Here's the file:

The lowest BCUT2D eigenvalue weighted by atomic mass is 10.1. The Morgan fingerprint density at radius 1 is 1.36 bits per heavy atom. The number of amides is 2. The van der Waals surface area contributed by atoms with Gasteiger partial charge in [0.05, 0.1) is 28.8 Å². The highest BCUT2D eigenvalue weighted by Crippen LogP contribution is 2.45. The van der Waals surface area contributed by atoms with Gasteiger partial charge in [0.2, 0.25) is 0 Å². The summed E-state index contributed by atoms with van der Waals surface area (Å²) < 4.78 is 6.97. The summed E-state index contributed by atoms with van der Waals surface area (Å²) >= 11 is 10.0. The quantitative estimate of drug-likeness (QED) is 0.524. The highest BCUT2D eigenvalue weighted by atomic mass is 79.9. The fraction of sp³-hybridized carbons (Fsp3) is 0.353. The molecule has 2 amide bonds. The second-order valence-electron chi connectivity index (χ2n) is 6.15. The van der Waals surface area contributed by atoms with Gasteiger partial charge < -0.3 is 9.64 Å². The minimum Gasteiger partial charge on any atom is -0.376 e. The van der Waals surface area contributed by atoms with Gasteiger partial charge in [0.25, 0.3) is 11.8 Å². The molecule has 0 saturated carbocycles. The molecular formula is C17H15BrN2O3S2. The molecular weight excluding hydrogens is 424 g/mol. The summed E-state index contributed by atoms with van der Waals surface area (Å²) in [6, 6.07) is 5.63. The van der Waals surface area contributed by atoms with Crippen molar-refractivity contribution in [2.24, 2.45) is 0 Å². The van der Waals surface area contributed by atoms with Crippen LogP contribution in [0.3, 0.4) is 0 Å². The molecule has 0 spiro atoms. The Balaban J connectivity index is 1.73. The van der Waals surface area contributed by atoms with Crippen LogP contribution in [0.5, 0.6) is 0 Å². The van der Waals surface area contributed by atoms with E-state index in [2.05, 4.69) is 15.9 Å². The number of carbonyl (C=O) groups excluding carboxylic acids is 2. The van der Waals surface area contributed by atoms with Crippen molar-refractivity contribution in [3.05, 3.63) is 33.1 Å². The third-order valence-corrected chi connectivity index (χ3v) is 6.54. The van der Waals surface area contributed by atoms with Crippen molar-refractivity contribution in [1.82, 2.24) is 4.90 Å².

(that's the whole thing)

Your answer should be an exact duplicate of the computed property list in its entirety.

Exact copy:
The lowest BCUT2D eigenvalue weighted by atomic mass is 10.1. The Morgan fingerprint density at radius 1 is 1.36 bits per heavy atom. The number of amides is 2. The van der Waals surface area contributed by atoms with Gasteiger partial charge in [0.05, 0.1) is 28.8 Å². The highest BCUT2D eigenvalue weighted by Crippen LogP contribution is 2.45. The van der Waals surface area contributed by atoms with Gasteiger partial charge in [0.2, 0.25) is 0 Å². The summed E-state index contributed by atoms with van der Waals surface area (Å²) < 4.78 is 6.97. The summed E-state index contributed by atoms with van der Waals surface area (Å²) >= 11 is 10.0. The quantitative estimate of drug-likeness (QED) is 0.524. The highest BCUT2D eigenvalue weighted by atomic mass is 79.9. The fraction of sp³-hybridized carbons (Fsp3) is 0.353. The molecule has 2 amide bonds. The second-order valence-electron chi connectivity index (χ2n) is 6.15. The van der Waals surface area contributed by atoms with Gasteiger partial charge < -0.3 is 9.64 Å². The minimum Gasteiger partial charge on any atom is -0.376 e. The van der Waals surface area contributed by atoms with Gasteiger partial charge in [0.25, 0.3) is 11.8 Å². The molecule has 0 saturated carbocycles. The molecular formula is C17H15BrN2O3S2. The molecular weight excluding hydrogens is 424 g/mol. The summed E-state index contributed by atoms with van der Waals surface area (Å²) in [6, 6.07) is 5.63. The van der Waals surface area contributed by atoms with Crippen molar-refractivity contribution in [2.24, 2.45) is 0 Å². The van der Waals surface area contributed by atoms with Crippen LogP contribution in [0.3, 0.4) is 0 Å². The molecule has 0 spiro atoms. The Balaban J connectivity index is 1.73. The van der Waals surface area contributed by atoms with Crippen LogP contribution in [0.5, 0.6) is 0 Å². The van der Waals surface area contributed by atoms with E-state index in [2.05, 4.69) is 15.9 Å². The number of carbonyl (C=O) groups excluding carboxylic acids is 2. The van der Waals surface area contributed by atoms with Crippen molar-refractivity contribution in [3.05, 3.63) is 33.1 Å². The third-order valence-corrected chi connectivity index (χ3v) is 6.54. The van der Waals surface area contributed by atoms with Crippen molar-refractivity contribution in [1.82, 2.24) is 4.90 Å².